Many of the beautiful places fish live are also well off the beaten path. It’s not unusual for us to do several trips each summer that take us between five and 10 miles from the nearest sign of civilization. That’s pretty standard to get back to some of the alpine lakes here. So allow yourself to try something you haven’t before, or something that makes you a little uncomfortable. It’ll be worth it.
5. Know how to respect the landscape
Most people who get into backpacking, and by extension backcountry fishing, start off by enjoying nature close to home. This might be afternoon hikes, fishing a stream that runs through town, or car camping at established sites. Backpacking is the obvious next step, but it’s not always obvious how behaviors have to change when you’re in the middle of pristine wilderness.
Regardless of your thoughts on the organization itself, Leave No Trace offers some extremely useful guidelines on how to be respectful while recreating outside. For someone who has only done afternoon activities before, it might not be obvious how or where to poop outside, or how to wash dishes (or themselves) without contaminating the local water source. Especially for those of us who wish to enjoy a resource on the landscape (specifically, healthy fish populations), it’s vital to know how to treat it.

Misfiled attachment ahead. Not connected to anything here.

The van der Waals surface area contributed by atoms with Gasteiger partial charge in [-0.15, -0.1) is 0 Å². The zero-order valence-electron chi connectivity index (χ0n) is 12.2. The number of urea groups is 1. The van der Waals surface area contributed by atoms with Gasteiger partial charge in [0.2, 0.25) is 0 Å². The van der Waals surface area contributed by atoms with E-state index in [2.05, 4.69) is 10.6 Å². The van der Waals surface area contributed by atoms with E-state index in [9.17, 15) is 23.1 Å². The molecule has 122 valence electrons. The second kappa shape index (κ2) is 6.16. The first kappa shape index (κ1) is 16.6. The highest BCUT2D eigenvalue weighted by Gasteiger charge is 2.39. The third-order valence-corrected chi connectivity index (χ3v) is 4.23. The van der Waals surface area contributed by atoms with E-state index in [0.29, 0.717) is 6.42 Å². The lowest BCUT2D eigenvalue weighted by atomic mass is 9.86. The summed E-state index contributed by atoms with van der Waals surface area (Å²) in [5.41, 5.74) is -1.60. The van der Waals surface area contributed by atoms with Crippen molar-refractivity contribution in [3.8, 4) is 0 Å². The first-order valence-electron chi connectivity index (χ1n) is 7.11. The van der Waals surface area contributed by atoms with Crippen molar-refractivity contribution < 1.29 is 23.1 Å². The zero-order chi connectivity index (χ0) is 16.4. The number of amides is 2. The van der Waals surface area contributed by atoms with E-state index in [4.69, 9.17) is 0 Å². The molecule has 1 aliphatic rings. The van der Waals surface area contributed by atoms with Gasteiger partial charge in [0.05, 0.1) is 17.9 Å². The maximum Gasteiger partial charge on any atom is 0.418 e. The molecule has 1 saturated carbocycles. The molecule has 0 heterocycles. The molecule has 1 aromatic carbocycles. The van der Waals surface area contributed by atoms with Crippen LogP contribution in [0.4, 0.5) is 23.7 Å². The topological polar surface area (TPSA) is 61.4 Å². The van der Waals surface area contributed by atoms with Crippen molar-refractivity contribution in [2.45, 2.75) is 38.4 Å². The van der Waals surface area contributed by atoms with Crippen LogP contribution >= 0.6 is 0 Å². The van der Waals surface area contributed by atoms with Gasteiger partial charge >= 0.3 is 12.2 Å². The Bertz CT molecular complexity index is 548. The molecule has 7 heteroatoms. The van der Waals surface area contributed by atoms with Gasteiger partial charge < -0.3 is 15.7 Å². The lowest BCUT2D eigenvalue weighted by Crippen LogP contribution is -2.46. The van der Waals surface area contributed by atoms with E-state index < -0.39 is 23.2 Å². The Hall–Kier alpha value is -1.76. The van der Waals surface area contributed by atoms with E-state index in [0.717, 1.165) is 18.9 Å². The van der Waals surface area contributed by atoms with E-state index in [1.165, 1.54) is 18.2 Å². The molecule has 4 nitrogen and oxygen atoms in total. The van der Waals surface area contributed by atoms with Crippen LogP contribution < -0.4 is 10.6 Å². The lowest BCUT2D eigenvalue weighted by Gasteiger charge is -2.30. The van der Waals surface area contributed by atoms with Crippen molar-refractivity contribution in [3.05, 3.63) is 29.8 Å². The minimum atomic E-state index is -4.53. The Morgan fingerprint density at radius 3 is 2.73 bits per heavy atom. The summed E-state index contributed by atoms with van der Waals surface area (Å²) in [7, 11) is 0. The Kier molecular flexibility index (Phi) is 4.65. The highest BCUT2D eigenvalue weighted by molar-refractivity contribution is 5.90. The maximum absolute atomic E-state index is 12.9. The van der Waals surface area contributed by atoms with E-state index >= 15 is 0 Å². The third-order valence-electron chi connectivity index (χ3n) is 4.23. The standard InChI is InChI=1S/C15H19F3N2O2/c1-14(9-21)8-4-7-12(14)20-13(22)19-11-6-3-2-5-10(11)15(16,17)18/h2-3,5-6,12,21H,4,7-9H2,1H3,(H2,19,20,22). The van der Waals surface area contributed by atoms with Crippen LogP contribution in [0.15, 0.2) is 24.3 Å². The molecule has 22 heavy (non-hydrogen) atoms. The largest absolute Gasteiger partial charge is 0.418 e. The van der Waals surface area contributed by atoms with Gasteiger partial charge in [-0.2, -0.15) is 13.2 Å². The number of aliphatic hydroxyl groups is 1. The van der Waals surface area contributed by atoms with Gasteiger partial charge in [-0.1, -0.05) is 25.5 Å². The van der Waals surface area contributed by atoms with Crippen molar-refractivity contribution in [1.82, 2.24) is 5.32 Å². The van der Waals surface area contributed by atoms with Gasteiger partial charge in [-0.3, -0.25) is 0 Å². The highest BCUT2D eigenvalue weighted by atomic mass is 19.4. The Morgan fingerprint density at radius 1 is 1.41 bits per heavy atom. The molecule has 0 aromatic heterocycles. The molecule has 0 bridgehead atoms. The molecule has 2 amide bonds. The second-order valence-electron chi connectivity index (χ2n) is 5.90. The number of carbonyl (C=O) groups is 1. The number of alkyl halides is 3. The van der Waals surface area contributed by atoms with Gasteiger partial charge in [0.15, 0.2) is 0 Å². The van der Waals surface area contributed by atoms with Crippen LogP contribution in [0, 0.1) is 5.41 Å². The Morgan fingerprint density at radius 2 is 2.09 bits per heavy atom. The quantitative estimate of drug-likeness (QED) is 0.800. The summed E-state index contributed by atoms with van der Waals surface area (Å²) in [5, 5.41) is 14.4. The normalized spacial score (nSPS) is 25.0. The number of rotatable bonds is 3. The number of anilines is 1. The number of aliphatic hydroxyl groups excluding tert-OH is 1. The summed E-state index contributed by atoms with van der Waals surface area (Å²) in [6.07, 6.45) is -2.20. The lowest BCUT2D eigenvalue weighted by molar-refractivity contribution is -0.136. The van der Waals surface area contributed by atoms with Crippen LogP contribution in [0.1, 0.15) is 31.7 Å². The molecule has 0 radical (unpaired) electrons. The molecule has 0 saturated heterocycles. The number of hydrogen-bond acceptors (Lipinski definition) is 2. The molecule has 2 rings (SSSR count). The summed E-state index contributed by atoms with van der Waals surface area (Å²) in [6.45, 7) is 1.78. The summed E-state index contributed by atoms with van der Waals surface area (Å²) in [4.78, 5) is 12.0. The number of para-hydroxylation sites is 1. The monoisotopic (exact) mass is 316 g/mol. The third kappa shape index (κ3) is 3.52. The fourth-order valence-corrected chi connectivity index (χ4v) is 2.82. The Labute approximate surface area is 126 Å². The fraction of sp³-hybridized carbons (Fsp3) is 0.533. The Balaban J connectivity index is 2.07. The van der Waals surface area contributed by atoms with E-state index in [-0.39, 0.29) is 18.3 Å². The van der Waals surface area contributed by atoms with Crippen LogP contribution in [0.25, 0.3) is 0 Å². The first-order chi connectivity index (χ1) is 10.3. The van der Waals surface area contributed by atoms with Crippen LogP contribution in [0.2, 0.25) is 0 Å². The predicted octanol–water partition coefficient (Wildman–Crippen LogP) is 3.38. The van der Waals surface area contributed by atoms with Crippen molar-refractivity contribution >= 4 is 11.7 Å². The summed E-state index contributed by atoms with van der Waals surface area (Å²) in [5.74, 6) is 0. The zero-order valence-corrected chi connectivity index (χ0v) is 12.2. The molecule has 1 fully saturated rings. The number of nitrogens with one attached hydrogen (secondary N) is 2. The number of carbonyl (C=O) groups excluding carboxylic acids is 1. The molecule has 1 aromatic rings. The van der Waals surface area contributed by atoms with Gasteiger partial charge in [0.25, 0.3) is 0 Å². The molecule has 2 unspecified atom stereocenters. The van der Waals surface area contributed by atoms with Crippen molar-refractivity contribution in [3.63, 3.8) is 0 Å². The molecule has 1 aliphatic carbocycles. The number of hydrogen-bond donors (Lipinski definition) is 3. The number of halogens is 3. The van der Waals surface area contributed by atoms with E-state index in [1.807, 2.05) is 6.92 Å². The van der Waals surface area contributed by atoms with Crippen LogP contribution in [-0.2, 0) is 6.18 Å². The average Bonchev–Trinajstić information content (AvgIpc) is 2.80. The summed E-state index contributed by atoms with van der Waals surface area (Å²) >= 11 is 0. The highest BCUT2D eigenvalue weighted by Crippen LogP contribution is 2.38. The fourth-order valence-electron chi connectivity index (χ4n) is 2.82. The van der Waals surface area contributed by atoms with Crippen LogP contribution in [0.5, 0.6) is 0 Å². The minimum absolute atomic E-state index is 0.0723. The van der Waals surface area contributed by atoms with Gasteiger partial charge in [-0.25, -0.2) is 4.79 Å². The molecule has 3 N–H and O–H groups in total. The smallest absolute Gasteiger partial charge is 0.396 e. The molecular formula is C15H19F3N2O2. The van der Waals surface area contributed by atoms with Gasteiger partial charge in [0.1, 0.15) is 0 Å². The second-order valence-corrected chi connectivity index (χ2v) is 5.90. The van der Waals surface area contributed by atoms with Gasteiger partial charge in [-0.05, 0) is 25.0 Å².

6. Cater your style of fishing
A final thing to keep in mind if you’re going on an overnight backcountry trip is that you may want to try a different style of fishing than you normally use. If you’re fanatical about streamer fishing, Euro-nymphing, or any other niche within the fishing world, it’s likely you’ll encounter water that’s outside your wheelhouse while wandering around in the woods. Consider adapting your style to fish the conditions.
This could mean bringing along a tenkara rod in addition to your normal setup. If you cross a stream on the way to your final destination, it’s easy to take a few casts in minimal time. If you’re forgoing the tent for a hammock or just sleeping on the ground, you may have enough room to throw in a lightweight belly boat to get out into the lakes. Whatever it is, don’t be laser-focused on the same techniques you use on heavily-fished tailwaters or city ponds.